23.7 C

Bungie is ready to ban XIM, Cronus cheaters from Destiny 2



Bungie is the latest online game developer to announce it’ll start monitoring, warning, and even banning Destiny 2 players who use controller-spoofing XIM hardware or similar to cheat. The company told The Verge in February that it was investigating ways to combat cheaters, and now its policy is drawing a clear line on what won’t be allowed. The move comes as other big online games, from Call of Duty to Overwatch, are also adopting methods to try to detect the hardware and either mess with or outright ban players using them.

In its blog post today, Bungie notes that “external aides” are a problem that the community is growing frustrated with — while avoiding actually mentioning the names of the devices to deter spotlighting them.

The devices in question usually include the XIM, Cronus Zen, and ReaSnow S1. The third-party mouse and keyboard interfaces emulate a controller input, enabling users to reap the benefits controllers players have, like aim assist, but with the added precision and movement abilities you could otherwise only get with a keyboard and mouse. They can also execute scripts that enhance aim, fire rapidly, or add other unfair advantages.

Bungie’s post says the devices are “entering their villain arc” while noting that some of the devices can be an accessibility boon and that devices used explicitly as an accessibility aide to play Destiny 2 “where a player could not play otherwise” would not be a violation. However, those using it to reduce recoil, increase aim assist, or mitigate other challenges that aren’t as “the game designers intended” would be a violation.

Bungie embraces the use of external accessibility aids that enable an experience the game designers intended but will take action, including bans, on people who abuse these tools specifically to gain an advantage over other players.

The Cronus Zen lets players use a mouse and keyboard input that the game sees as a controller.
Image: Cronus

The company didn’t go into great detail on how it’ll detect cheaters using the sometimes undetectable devices. Activision, for example, is using its own Ricochet anti-cheat system to detect infractions and will issue suspensions to users or mess with them by making opponents invincible. Meanwhile, Ubisoft made a system called Mousetrap that has been studying player movements and building a model to detect cheaters. The company will dole out punishments by slowly adding latency to alleged cheaters’ movements.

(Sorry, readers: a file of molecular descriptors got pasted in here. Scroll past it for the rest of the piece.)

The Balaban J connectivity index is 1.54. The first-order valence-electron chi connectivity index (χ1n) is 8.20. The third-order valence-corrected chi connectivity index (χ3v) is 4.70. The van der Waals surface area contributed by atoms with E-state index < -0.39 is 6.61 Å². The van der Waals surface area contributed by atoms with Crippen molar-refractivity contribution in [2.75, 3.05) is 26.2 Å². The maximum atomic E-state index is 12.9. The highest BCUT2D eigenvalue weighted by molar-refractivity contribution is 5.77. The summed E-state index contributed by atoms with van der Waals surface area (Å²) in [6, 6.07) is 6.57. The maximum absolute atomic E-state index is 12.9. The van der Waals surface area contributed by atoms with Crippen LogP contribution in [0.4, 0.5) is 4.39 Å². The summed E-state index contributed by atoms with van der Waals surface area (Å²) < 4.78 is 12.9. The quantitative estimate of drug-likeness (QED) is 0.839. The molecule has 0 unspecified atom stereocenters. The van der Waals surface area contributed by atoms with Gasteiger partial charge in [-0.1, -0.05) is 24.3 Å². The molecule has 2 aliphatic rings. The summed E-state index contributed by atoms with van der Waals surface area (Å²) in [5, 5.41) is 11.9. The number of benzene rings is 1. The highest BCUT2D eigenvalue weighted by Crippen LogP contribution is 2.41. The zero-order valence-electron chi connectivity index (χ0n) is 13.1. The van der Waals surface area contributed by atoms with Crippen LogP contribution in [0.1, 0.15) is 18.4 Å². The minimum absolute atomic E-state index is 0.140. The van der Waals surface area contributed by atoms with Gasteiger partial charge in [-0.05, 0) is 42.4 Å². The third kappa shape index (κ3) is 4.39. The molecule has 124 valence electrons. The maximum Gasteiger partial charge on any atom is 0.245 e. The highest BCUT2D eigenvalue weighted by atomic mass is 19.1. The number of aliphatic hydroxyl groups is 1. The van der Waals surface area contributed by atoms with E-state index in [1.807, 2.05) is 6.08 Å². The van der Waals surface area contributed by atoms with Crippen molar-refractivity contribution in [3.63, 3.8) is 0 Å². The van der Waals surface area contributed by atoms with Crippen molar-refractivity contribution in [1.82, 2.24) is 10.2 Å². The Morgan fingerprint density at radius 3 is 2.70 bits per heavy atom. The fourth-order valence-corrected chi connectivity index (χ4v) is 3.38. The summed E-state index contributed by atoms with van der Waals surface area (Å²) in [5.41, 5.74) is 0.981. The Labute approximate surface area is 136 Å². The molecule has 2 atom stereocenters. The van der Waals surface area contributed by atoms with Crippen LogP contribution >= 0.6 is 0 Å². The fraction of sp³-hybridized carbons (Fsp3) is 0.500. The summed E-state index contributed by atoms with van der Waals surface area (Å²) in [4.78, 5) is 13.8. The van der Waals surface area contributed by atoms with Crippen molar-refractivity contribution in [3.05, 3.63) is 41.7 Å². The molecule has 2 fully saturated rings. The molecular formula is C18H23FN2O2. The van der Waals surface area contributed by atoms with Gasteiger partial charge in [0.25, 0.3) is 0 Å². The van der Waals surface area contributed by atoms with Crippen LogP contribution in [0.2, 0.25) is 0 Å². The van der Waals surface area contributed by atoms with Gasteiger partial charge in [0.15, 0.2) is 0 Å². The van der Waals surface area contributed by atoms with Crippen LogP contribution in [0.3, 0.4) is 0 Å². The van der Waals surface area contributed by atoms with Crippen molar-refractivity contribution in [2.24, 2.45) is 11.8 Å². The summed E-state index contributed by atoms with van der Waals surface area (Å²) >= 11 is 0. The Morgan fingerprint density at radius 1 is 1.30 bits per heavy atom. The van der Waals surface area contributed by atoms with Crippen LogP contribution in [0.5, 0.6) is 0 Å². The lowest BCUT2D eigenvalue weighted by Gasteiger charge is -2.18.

Bungie said in the blog that it will be “evaluating all gameplay for violations,” covering not just PvP deathmatch-style gameplay but also Destiny 2’s significant cooperative PvE content, since using cheats could affect players and teams participating in World First Races.

Source link

Subscribe to our magazine

━ more like this

The FDA lost a whistleblower complaint about unsanitary conditions at an infant formula plant for a year, auditors revealed

The U.S. Food and Drug Administration took more than 15 months to act on a whistleblower complaint it received about conditions at an...

Donald Trump aims to entice CEOs with lucrative tax cuts while Biden wants to win them over by vowing to maintain stability

Former President Donald Trump told an influential group of CEOs that he wants to further cut the corporate tax rate he lowered while...

A 58-year-old Canadian man stole trade secrets from Tesla and tried to sell them on YouTube, authorities say

A Canadian national who lives in China pleaded guilty on Thursday to conspiring to sell secrets he stole from Tesla to market battery...

Yahoo resurrects Artifact inside a new AI-powered News app

Artifact is dead, long live Yahoo’s version of Artifact. The architecture behind Artifact, the news aggregation app built by Instagram co-founders Kevin Systrom...

Microsoft’s all-knowing Recall AI feature is being delayed

Microsoft is planning to launch its new Copilot Plus PCs next week without its controversial Recall feature that screenshots everything you do on...